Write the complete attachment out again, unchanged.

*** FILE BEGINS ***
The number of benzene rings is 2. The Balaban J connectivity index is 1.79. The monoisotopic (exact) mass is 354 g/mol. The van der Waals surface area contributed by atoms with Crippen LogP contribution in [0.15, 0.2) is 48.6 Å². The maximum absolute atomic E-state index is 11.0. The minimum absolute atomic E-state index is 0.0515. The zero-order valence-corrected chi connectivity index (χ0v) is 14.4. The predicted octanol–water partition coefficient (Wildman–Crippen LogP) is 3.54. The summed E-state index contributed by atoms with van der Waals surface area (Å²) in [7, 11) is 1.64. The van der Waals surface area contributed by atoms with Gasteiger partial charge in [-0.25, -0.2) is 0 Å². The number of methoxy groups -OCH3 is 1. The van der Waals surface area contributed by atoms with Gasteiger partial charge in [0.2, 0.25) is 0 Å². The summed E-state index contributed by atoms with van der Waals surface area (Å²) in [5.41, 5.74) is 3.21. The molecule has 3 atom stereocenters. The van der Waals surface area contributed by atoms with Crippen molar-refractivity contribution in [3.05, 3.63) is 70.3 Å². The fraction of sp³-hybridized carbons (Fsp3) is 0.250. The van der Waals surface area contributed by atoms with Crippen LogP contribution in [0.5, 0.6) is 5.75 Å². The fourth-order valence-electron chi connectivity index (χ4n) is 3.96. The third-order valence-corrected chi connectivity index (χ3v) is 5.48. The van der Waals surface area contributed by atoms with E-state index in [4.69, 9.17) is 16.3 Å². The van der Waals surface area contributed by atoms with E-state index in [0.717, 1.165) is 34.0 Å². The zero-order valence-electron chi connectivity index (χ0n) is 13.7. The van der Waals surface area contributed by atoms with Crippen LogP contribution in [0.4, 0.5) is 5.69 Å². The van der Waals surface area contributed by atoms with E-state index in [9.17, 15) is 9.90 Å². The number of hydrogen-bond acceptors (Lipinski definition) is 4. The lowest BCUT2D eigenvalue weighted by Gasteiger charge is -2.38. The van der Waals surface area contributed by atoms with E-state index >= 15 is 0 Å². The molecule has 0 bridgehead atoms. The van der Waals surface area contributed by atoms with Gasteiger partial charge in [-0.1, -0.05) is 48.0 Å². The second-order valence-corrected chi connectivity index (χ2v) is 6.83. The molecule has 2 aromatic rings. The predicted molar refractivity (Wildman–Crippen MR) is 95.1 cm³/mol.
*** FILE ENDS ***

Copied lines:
The number of benzene rings is 2. The Balaban J connectivity index is 1.79. The monoisotopic (exact) mass is 354 g/mol. The van der Waals surface area contributed by atoms with Crippen LogP contribution in [0.15, 0.2) is 48.6 Å². The maximum absolute atomic E-state index is 11.0. The minimum absolute atomic E-state index is 0.0515. The zero-order valence-corrected chi connectivity index (χ0v) is 14.4. The predicted octanol–water partition coefficient (Wildman–Crippen LogP) is 3.54. The summed E-state index contributed by atoms with van der Waals surface area (Å²) in [7, 11) is 1.64. The van der Waals surface area contributed by atoms with Gasteiger partial charge in [-0.25, -0.2) is 0 Å². The number of methoxy groups -OCH3 is 1. The van der Waals surface area contributed by atoms with Gasteiger partial charge in [0.2, 0.25) is 0 Å². The summed E-state index contributed by atoms with van der Waals surface area (Å²) in [5.41, 5.74) is 3.21. The molecule has 3 atom stereocenters. The van der Waals surface area contributed by atoms with Crippen molar-refractivity contribution in [3.05, 3.63) is 70.3 Å². The fraction of sp³-hybridized carbons (Fsp3) is 0.250. The van der Waals surface area contributed by atoms with Crippen LogP contribution in [0.5, 0.6) is 5.75 Å². The fourth-order valence-electron chi connectivity index (χ4n) is 3.96. The third-order valence-corrected chi connectivity index (χ3v) is 5.48. The van der Waals surface area contributed by atoms with E-state index in [4.69, 9.17) is 16.3 Å². The van der Waals surface area contributed by atoms with E-state index in [0.717, 1.165) is 34.0 Å². The zero-order valence-electron chi connectivity index (χ0n) is 13.7. The van der Waals surface area contributed by atoms with Crippen LogP contribution in [0.4, 0.5) is 5.69 Å². The van der Waals surface area contributed by atoms with E-state index in [9.17, 15) is 9.90 Å². The number of hydrogen-bond acceptors (Lipinski definition) is 4. The lowest BCUT2D eigenvalue weighted by Gasteiger charge is -2.38. The van der Waals surface area contributed by atoms with E-state index >= 15 is 0 Å². The molecule has 0 bridgehead atoms. The van der Waals surface area contributed by atoms with Gasteiger partial charge in [-0.1, -0.05) is 48.0 Å². The second-order valence-corrected chi connectivity index (χ2v) is 6.83. The molecule has 2 aromatic rings. The predicted molar refractivity (Wildman–Crippen MR) is 95.1 cm³/mol.